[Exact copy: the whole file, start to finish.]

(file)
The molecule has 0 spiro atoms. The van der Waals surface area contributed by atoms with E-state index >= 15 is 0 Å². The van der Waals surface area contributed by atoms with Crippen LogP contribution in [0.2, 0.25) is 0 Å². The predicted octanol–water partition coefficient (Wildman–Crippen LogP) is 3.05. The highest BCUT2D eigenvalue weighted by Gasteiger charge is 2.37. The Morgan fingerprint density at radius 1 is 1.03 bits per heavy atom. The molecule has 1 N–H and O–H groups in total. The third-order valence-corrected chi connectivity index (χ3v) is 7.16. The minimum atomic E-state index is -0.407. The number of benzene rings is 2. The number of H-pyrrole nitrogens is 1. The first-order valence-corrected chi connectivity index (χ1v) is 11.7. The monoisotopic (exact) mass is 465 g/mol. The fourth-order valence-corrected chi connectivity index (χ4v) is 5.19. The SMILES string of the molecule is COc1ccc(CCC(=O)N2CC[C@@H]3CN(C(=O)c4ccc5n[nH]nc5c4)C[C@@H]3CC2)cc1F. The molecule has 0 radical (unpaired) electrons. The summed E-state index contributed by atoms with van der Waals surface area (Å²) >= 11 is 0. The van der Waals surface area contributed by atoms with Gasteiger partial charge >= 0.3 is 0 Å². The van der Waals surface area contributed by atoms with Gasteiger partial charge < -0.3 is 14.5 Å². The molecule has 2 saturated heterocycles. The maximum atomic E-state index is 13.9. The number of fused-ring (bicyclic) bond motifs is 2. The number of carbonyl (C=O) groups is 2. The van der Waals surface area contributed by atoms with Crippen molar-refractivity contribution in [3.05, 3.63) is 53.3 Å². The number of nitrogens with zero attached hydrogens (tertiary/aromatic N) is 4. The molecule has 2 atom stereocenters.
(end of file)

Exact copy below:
The molecule has 0 spiro atoms. The van der Waals surface area contributed by atoms with E-state index >= 15 is 0 Å². The van der Waals surface area contributed by atoms with Crippen LogP contribution in [0.2, 0.25) is 0 Å². The predicted octanol–water partition coefficient (Wildman–Crippen LogP) is 3.05. The highest BCUT2D eigenvalue weighted by Gasteiger charge is 2.37. The Morgan fingerprint density at radius 1 is 1.03 bits per heavy atom. The molecule has 1 N–H and O–H groups in total. The third-order valence-corrected chi connectivity index (χ3v) is 7.16. The minimum atomic E-state index is -0.407. The number of benzene rings is 2. The number of H-pyrrole nitrogens is 1. The first-order valence-corrected chi connectivity index (χ1v) is 11.7. The monoisotopic (exact) mass is 465 g/mol. The fourth-order valence-corrected chi connectivity index (χ4v) is 5.19. The SMILES string of the molecule is COc1ccc(CCC(=O)N2CC[C@@H]3CN(C(=O)c4ccc5n[nH]nc5c4)C[C@@H]3CC2)cc1F. The molecule has 0 radical (unpaired) electrons. The summed E-state index contributed by atoms with van der Waals surface area (Å²) >= 11 is 0. The van der Waals surface area contributed by atoms with Gasteiger partial charge >= 0.3 is 0 Å². The van der Waals surface area contributed by atoms with Gasteiger partial charge < -0.3 is 14.5 Å². The molecule has 2 saturated heterocycles. The maximum atomic E-state index is 13.9. The number of fused-ring (bicyclic) bond motifs is 2. The number of carbonyl (C=O) groups is 2. The van der Waals surface area contributed by atoms with Crippen molar-refractivity contribution in [3.05, 3.63) is 53.3 Å². The number of nitrogens with zero attached hydrogens (tertiary/aromatic N) is 4. The molecule has 2 atom stereocenters.